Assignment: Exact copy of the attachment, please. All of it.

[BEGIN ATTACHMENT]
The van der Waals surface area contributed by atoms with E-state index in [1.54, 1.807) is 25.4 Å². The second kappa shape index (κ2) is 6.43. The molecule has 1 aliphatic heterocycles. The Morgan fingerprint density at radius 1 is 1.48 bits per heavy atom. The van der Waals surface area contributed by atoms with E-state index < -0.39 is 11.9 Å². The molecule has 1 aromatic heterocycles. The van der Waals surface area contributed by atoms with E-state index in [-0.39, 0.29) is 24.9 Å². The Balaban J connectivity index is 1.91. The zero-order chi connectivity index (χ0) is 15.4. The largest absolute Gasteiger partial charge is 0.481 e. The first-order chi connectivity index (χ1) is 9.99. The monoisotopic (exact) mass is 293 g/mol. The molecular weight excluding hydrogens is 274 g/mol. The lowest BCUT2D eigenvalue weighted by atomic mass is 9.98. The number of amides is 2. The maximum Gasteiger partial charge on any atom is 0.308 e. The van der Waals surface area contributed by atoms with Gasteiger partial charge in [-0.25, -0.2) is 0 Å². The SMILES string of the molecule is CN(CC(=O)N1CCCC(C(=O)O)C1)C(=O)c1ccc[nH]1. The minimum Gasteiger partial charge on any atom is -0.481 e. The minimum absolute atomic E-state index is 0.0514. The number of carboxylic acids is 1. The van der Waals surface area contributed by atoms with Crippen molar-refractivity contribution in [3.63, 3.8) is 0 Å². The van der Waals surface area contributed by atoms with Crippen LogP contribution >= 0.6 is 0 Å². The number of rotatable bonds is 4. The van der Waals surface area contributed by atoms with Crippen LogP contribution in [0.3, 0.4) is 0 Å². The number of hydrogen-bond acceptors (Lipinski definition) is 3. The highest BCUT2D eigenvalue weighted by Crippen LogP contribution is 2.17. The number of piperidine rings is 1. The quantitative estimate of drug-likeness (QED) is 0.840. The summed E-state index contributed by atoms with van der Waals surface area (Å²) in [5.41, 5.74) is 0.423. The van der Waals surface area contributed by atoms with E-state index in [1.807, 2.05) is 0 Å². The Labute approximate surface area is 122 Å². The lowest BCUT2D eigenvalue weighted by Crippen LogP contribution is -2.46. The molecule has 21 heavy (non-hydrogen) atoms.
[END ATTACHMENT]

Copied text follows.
The van der Waals surface area contributed by atoms with E-state index in [1.54, 1.807) is 25.4 Å². The second kappa shape index (κ2) is 6.43. The molecule has 1 aliphatic heterocycles. The Morgan fingerprint density at radius 1 is 1.48 bits per heavy atom. The van der Waals surface area contributed by atoms with E-state index < -0.39 is 11.9 Å². The molecule has 1 aromatic heterocycles. The van der Waals surface area contributed by atoms with E-state index in [-0.39, 0.29) is 24.9 Å². The Balaban J connectivity index is 1.91. The zero-order chi connectivity index (χ0) is 15.4. The largest absolute Gasteiger partial charge is 0.481 e. The first-order chi connectivity index (χ1) is 9.99. The monoisotopic (exact) mass is 293 g/mol. The molecular weight excluding hydrogens is 274 g/mol. The lowest BCUT2D eigenvalue weighted by atomic mass is 9.98. The number of amides is 2. The maximum Gasteiger partial charge on any atom is 0.308 e. The van der Waals surface area contributed by atoms with Gasteiger partial charge in [-0.25, -0.2) is 0 Å². The SMILES string of the molecule is CN(CC(=O)N1CCCC(C(=O)O)C1)C(=O)c1ccc[nH]1. The minimum Gasteiger partial charge on any atom is -0.481 e. The minimum absolute atomic E-state index is 0.0514. The number of carboxylic acids is 1. The van der Waals surface area contributed by atoms with Crippen molar-refractivity contribution in [3.63, 3.8) is 0 Å². The van der Waals surface area contributed by atoms with Crippen LogP contribution >= 0.6 is 0 Å². The number of rotatable bonds is 4. The van der Waals surface area contributed by atoms with Crippen LogP contribution in [0.3, 0.4) is 0 Å². The number of hydrogen-bond acceptors (Lipinski definition) is 3. The highest BCUT2D eigenvalue weighted by Crippen LogP contribution is 2.17. The number of piperidine rings is 1. The quantitative estimate of drug-likeness (QED) is 0.840. The summed E-state index contributed by atoms with van der Waals surface area (Å²) in [5.41, 5.74) is 0.423. The van der Waals surface area contributed by atoms with E-state index in [1.807, 2.05) is 0 Å². The Labute approximate surface area is 122 Å². The lowest BCUT2D eigenvalue weighted by Crippen LogP contribution is -2.46. The molecule has 21 heavy (non-hydrogen) atoms.